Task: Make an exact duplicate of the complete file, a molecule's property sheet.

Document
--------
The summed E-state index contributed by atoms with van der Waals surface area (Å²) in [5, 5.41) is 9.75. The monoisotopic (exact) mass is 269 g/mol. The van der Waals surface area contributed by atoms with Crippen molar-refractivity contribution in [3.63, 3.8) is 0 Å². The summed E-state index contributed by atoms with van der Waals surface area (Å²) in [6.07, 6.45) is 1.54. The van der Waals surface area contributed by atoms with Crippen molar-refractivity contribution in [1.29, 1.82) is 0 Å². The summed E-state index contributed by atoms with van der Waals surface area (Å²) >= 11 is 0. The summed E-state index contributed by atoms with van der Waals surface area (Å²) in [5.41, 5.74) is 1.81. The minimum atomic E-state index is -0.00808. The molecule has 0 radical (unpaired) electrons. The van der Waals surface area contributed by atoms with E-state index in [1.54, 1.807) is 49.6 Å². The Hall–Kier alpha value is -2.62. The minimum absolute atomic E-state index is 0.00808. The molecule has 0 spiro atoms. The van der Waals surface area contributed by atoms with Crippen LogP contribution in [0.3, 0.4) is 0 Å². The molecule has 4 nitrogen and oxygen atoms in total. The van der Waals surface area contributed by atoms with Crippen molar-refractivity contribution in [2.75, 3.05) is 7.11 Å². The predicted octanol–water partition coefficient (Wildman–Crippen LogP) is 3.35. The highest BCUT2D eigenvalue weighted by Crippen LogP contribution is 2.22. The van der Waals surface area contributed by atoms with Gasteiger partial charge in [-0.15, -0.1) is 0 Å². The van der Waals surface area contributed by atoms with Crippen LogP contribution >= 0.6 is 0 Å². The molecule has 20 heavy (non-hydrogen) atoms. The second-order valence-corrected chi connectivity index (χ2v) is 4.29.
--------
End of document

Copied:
The summed E-state index contributed by atoms with van der Waals surface area (Å²) in [5, 5.41) is 9.75. The monoisotopic (exact) mass is 269 g/mol. The van der Waals surface area contributed by atoms with Crippen molar-refractivity contribution in [3.63, 3.8) is 0 Å². The summed E-state index contributed by atoms with van der Waals surface area (Å²) in [6.07, 6.45) is 1.54. The van der Waals surface area contributed by atoms with Crippen molar-refractivity contribution in [1.29, 1.82) is 0 Å². The summed E-state index contributed by atoms with van der Waals surface area (Å²) >= 11 is 0. The summed E-state index contributed by atoms with van der Waals surface area (Å²) in [5.41, 5.74) is 1.81. The minimum atomic E-state index is -0.00808. The molecule has 0 radical (unpaired) electrons. The van der Waals surface area contributed by atoms with E-state index in [1.54, 1.807) is 49.6 Å². The Hall–Kier alpha value is -2.62. The minimum absolute atomic E-state index is 0.00808. The molecule has 0 spiro atoms. The van der Waals surface area contributed by atoms with Crippen LogP contribution in [0.3, 0.4) is 0 Å². The molecule has 4 nitrogen and oxygen atoms in total. The van der Waals surface area contributed by atoms with Crippen molar-refractivity contribution in [2.75, 3.05) is 7.11 Å². The predicted octanol–water partition coefficient (Wildman–Crippen LogP) is 3.35. The highest BCUT2D eigenvalue weighted by Crippen LogP contribution is 2.22. The van der Waals surface area contributed by atoms with Gasteiger partial charge in [-0.15, -0.1) is 0 Å². The van der Waals surface area contributed by atoms with Crippen LogP contribution >= 0.6 is 0 Å². The molecule has 20 heavy (non-hydrogen) atoms. The second-order valence-corrected chi connectivity index (χ2v) is 4.29.